Big pickups carried U.S. auto sales to their highest level in three years.
Demand for full-size pickups jumped 16 percent in August, helping to make it the strongest sales month since August 2009. Overall auto sales increased 20 percent from a year earlier to nearly 1.3 million, according to Autodata Corp.
The rising demand shows that businesses need to replace aging trucks and feel more confident about the recovery in U.S. housing -- an industry where pickups are essential for hauling equipment and crews.
"Businesses don't usually go buy a fleet of trucks unless they have good reason to believe that business will be ramping up," said Jesse Toprak, vice president of market intelligence for the TrueCar.com auto pricing service.
In pickups, Ford's F-series, the top-selling vehicle in America, saw a 19 percent sales increase, as did Chrysler's Ram pickup. Sales of General Motors' Chevy Silverado rose 4 percent, while the GMC Sierra was up 9 percent. Toyota's struggling big truck, the Tundra, posted a huge increase of 68 percent.
The rising demand helped push total U.S. auto sales last month to an annual rate of 14.5 million. That's the best monthly sales pace since the government's "Cash for Clunkers" rebate program in August of 2009.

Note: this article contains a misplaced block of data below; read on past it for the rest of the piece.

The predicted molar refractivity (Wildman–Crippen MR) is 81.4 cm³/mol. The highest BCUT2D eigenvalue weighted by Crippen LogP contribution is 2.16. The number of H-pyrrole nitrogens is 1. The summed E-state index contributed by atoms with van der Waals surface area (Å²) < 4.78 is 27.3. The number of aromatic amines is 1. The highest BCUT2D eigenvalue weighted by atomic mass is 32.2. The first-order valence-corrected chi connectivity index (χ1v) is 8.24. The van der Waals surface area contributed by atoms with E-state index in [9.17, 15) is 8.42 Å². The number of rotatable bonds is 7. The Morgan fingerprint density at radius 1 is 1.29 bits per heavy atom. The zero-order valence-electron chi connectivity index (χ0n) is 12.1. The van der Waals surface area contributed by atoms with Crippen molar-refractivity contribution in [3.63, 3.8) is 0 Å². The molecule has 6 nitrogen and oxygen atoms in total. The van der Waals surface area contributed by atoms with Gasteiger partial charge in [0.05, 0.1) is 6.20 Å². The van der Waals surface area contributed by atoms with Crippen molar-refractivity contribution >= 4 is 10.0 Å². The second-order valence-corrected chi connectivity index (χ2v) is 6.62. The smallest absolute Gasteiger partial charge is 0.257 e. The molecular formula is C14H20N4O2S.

Pent-up demand is part of the reason for last month's truck increase. The average vehicle on U.S. roads is nearing 11 years old, and some are simply wearing out.
But automakers and industry analysts say the economic recovery is also starting to make buyers feel more comfortable about a big-ticket purchase.
Gas mileage also is playing a role in the pickup increase. Newer models are lighter than older ones and can be equipped with small but powerful V-6 engines.
In overall sales, Toyota, Honda and Volkswagen led the way with big increases. Toyota sales rose 46 percent, while Honda's climbed 60 percent. VW kept its stunning growth going with an increase of 63 percent. Both Honda and Toyota reported jumps because last year's numbers were depressed when an earthquake in Japan hobbled their factories and caused vehicle shortages.